The year 2016 was an eventful one for home building.
Extra Eyes, Ambassadors Everywhere
Please excuse Denver-area builder John Osborn if he doesn’t see the unbridled pursuit of customer satisfaction as something new.
|(From left) Village Homes CEO John Osborn, vice president of home building Cheryl Schuette, ambassador Carol Hadd and warranty director Philip Eidenschink have home buyers encased in a web of intricate customer-care programs. But the firm's most effective tool might be extra inspections to ensure that houses close defect-free.|
Please excuse Denver builder John Osborn if he doesn't see the unbridled pursuit of customer satisfaction as something new. He thinks it's more like the Holy Grail -- really old, but also really valuable. And something he's been working toward for a long time. He's pretty good at it, too, as a referral rate above 30% indicates. It's just that much of what Village Homes of Colorado does to coddle customers has been in place for a while.
After notching a combined score of 173.41 in this year's National Homeowner Satisfaction award competition, Osborn may be slightly miffed that Village came in second in the over 500 closings a year category, but he's still got that referral rate to take the edge off his anger. And the secret to his success may as simple as a few extra pairs of eyes in the home inspection process.
"The people in sales and warranty are pretty good with customers in a lot of companies," Osborn says. "Where we have a challenge is in the middle of the customer relationship, on the construction site. A lot of people there are not skilled in relating to people, and not especially receptive to training. We used to be able to shield those people by keeping buyers away from the job-site, but that won't work anymore."
In production building, Osborn reasons, many supers get caught up in the frenzy of rapid-fire closings and lose sight of the fact that pleasing customers -- one at a time -- is the real engine that drives profitability.
"What took us to a whole new plateau of customer satisfaction was a very simple idea," Osborn says, "just forcing supers to have the discipline to complete a house before closing it.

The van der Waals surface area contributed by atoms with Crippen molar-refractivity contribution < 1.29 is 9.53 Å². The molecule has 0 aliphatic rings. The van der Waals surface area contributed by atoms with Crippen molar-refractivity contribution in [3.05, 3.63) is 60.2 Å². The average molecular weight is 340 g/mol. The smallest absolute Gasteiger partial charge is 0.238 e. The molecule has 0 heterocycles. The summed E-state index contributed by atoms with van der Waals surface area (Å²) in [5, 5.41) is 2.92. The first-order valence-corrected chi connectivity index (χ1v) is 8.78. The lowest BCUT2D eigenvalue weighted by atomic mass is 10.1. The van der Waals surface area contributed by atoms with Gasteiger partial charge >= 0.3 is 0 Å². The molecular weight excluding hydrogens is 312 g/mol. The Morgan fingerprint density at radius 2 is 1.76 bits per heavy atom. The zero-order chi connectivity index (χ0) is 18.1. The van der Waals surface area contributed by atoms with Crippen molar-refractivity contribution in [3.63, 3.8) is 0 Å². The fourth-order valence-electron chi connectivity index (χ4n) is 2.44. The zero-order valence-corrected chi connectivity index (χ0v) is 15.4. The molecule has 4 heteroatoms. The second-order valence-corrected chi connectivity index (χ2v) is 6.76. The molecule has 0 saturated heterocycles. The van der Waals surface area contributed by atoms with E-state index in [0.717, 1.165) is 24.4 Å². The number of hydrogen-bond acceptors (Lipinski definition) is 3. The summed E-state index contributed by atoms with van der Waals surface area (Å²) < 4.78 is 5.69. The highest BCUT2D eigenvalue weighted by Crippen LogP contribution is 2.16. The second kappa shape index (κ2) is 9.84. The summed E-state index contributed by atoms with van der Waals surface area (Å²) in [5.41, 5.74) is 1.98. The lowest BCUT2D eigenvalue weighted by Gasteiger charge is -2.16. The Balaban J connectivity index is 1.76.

"We stopped allowing anyone to transfer incomplete houses to warranty," vp of home building Cheryl Schuette says. "Today, if a super doesn't finish before closing, he has to complete the work himself with the people living in the house. After they do that a few times, it doesn't happen nearly as often as before."
Village also bonuses supers for on-time, defect-free closings, which doesn't hurt.
To help the supers reach closing with a house that will pass muster with buyers, Village now adds several additional pairs of eyes to the inspection process. "We have a third-party inspector from an engineering firm preview every house sometime during construction," Village ambassador Carol Hadd reports. "We've also built an extra week into our closing process to allow time for punch-list items to be corrected, and we have our quality assurance rep walk the home a week before the buyer's final walk, the new home orientation. Then the regional manager also walks each home the day before orientation. If any items do show up at orientation, there's still a week to correct them before closing."
The Village ambassador is a position designed to take over as chief hand-holder from the sales agent at closing. She's usually the person buyers call first when they have a question or even a warranty item. "Our job is to know how to proceed with anything that comes up," Hadd says. "It's all part of our 'Village Touch,' a unique collection of services that also includes the warranty response team.
If It Ain't Broke, Don't Fix It
Village used to do 30-day and 11-month proactive warranty walks of the home, but has given that up in favor of responding to calls for service as needed. "We found that people felt we were pressuring them to find something wrong," warranty director Philip Eidenschink says. "The homeowners seem to like it better this way."
Village has many familiar customer care processes in place. Sales agent and super meet with buyers for a pre-construction orientation, then to walk the house at pre-drywall stage. Sales agents call customers every week; supers every two weeks. Those sales calls take place every week, even if the customer visits the site every day. The payoff is often referral business.
Like every other NHS winner, Village has single-minded focus on having a smiling face or a friendly voice right there whenever customers need help or want advice.